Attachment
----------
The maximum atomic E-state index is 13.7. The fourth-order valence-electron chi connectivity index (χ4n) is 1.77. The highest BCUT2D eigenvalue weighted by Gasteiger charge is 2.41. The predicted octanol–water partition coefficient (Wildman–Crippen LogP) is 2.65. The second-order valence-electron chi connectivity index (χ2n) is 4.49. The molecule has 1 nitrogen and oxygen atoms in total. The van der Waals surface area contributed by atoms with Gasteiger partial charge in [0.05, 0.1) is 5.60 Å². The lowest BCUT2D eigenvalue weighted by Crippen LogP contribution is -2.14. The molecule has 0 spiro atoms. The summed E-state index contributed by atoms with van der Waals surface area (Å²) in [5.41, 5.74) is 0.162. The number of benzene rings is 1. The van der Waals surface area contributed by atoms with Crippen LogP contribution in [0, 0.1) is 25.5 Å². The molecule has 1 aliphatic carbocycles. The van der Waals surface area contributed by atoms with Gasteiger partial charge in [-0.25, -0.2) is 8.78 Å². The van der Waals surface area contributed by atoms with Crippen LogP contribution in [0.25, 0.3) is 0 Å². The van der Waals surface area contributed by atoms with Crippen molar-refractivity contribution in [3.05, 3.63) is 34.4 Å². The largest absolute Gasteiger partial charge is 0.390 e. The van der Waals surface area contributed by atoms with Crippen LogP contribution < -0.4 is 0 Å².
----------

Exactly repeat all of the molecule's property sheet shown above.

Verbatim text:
The maximum atomic E-state index is 13.7. The fourth-order valence-electron chi connectivity index (χ4n) is 1.77. The highest BCUT2D eigenvalue weighted by Gasteiger charge is 2.41. The predicted octanol–water partition coefficient (Wildman–Crippen LogP) is 2.65. The second-order valence-electron chi connectivity index (χ2n) is 4.49. The molecule has 1 nitrogen and oxygen atoms in total. The van der Waals surface area contributed by atoms with Gasteiger partial charge in [0.05, 0.1) is 5.60 Å². The lowest BCUT2D eigenvalue weighted by Crippen LogP contribution is -2.14. The molecule has 0 spiro atoms. The summed E-state index contributed by atoms with van der Waals surface area (Å²) in [5.41, 5.74) is 0.162. The number of benzene rings is 1. The van der Waals surface area contributed by atoms with Crippen LogP contribution in [0, 0.1) is 25.5 Å². The molecule has 1 aliphatic carbocycles. The van der Waals surface area contributed by atoms with Gasteiger partial charge in [-0.25, -0.2) is 8.78 Å². The van der Waals surface area contributed by atoms with Crippen LogP contribution in [0.25, 0.3) is 0 Å². The van der Waals surface area contributed by atoms with Crippen molar-refractivity contribution in [3.05, 3.63) is 34.4 Å². The largest absolute Gasteiger partial charge is 0.390 e. The van der Waals surface area contributed by atoms with Crippen LogP contribution < -0.4 is 0 Å².